(Redirected from ACLS)
See critical care quick reference for drug doses and equipment size by weight. This page is for adult patients. For pediatric patients, see: PALS (Main).
- A series of clinical algorithms created by the AHA/ASA used in the treatment of cardiovascular/neurological emergencies.
- Involves airway management, IV access, and ECG interpretation.
- What is the atrial and ventricular rate?
- Is the rhythm regular or irregular?
- If irregular, does it follow any repeatable pattern?
- What is the axis?
- ERAD often seen in VT but not SVT
- What is the P wave amplitude, duration, morphology, and synchrony with QRS complex?
- Is the P wave positive in Lead II
- What is the QRS complex amplitude, duration, morphology?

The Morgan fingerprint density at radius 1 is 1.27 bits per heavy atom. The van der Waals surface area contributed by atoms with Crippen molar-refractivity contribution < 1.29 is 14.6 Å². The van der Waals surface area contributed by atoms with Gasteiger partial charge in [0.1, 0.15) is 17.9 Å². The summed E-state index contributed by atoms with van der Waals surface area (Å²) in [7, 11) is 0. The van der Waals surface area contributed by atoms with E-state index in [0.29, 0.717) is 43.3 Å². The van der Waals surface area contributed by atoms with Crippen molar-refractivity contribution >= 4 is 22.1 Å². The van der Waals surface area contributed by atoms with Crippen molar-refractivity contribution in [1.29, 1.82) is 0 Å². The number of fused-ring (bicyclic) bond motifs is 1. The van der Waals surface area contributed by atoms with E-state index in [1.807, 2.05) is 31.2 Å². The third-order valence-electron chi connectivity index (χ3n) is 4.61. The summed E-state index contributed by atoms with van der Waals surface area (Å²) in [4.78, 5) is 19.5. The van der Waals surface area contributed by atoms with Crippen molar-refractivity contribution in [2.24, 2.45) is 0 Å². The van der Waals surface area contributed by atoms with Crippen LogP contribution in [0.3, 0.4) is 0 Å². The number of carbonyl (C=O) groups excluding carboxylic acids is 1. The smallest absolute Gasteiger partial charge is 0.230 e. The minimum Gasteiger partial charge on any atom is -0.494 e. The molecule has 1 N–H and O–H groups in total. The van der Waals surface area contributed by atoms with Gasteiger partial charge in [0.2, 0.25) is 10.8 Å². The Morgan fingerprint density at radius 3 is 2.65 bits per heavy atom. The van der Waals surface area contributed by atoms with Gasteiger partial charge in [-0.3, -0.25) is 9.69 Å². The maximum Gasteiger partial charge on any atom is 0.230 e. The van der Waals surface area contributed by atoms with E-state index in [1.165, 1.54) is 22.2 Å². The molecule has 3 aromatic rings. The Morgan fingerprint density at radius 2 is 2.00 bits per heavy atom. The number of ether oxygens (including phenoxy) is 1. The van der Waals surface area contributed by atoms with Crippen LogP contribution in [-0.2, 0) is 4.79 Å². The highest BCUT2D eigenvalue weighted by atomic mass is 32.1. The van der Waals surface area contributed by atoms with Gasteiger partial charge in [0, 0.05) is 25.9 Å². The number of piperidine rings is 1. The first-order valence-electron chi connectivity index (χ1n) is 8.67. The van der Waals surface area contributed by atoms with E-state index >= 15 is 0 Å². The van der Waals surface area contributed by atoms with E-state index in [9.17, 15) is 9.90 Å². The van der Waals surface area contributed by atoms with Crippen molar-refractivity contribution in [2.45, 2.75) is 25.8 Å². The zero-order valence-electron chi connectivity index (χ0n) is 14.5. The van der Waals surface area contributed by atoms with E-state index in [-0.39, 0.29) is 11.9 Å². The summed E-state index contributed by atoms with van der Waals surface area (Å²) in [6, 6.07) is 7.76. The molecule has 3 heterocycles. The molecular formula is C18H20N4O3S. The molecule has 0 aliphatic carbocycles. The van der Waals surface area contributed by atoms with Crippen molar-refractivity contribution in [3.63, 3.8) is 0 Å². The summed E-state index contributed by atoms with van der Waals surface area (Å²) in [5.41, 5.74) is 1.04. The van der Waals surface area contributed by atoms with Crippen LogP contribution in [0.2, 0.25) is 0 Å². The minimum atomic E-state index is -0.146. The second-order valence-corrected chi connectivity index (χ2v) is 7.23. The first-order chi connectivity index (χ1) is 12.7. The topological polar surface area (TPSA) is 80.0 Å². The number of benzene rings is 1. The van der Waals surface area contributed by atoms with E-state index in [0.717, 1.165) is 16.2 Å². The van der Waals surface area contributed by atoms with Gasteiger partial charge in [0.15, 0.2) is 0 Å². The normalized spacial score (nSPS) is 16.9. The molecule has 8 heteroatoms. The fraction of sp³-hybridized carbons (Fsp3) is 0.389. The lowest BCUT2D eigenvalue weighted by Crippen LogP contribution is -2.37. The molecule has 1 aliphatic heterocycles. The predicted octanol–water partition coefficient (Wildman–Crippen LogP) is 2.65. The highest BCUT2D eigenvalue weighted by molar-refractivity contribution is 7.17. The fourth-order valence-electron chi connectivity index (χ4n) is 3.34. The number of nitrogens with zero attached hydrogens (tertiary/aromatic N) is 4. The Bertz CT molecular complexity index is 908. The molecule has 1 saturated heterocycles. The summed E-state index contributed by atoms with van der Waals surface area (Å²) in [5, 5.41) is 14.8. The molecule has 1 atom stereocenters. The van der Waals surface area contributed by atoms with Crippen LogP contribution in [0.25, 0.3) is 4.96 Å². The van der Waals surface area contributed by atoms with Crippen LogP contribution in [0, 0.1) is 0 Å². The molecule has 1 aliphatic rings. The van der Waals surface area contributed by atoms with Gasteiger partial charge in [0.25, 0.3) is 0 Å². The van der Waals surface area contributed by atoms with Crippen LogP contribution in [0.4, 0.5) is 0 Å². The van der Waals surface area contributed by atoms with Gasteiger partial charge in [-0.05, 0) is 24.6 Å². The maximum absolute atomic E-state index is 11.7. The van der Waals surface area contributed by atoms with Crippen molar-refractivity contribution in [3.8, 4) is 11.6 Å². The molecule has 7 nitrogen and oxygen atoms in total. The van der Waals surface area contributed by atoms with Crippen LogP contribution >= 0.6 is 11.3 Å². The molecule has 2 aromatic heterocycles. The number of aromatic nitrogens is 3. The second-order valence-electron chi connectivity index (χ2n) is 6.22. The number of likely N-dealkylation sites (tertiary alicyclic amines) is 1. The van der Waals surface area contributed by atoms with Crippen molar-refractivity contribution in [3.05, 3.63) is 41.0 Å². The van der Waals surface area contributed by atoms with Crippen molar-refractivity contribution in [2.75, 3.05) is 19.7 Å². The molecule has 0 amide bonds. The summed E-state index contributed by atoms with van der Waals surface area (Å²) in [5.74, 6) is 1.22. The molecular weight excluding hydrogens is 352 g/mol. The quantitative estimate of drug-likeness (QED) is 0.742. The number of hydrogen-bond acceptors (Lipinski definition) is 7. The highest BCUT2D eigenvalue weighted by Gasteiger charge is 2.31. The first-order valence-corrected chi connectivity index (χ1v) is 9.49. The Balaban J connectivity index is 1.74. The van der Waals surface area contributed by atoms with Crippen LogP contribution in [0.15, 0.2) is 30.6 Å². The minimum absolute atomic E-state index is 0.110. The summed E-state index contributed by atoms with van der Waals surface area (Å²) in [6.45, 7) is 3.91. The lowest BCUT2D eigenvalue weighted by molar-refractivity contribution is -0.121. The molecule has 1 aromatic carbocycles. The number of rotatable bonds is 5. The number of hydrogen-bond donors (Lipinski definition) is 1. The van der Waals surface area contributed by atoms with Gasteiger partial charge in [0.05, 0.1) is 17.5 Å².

- What is the T wave amplitude, duration, morphology?
- Is the T wave positive in Lead II
- What is the length of PR and QT intervals?
- Is there ST Elevation/Depression or Hyperacute T waves?
- If yes, does it follow any anatomical pattern or is it diffuse?
- Is there anything else abnormal about this ECG?
- Pacemaker Spikes
- Hypertrophy of atrial/ventricles
- Adult Pulseless Arrest
- Pulseless Ventricular Tachycardia/Ventricular Fibrillation
- Pulseless Electrical Activity/Asystole
- Cardiac Arrest In Pregnancy
- Adult Post-Cardiac Arrest Care
- Termination of Resuscitation
- ACLS: Bradycardia (with pulse)
- ACLS: Tachycardia (with pulse)
- Acute coronary syndrome
- Suspected cerebrovascular event
- AHA ACLS Recommendation Changes by Year
- ACLS (Treatable Conditions)
- BLS (Main)
- Critical care quick reference
- Post cardiac arrest
- PALS (Main)
- 2020 AHA Guidelines
- Numose EMed: The Pulseless Patient
- Numose EMed: ACLS Bradycardia
- Numose EMed: ACLS Narrow Complex Tachycardia
- Numose EMed: ACLS Wide Complex Tachycardia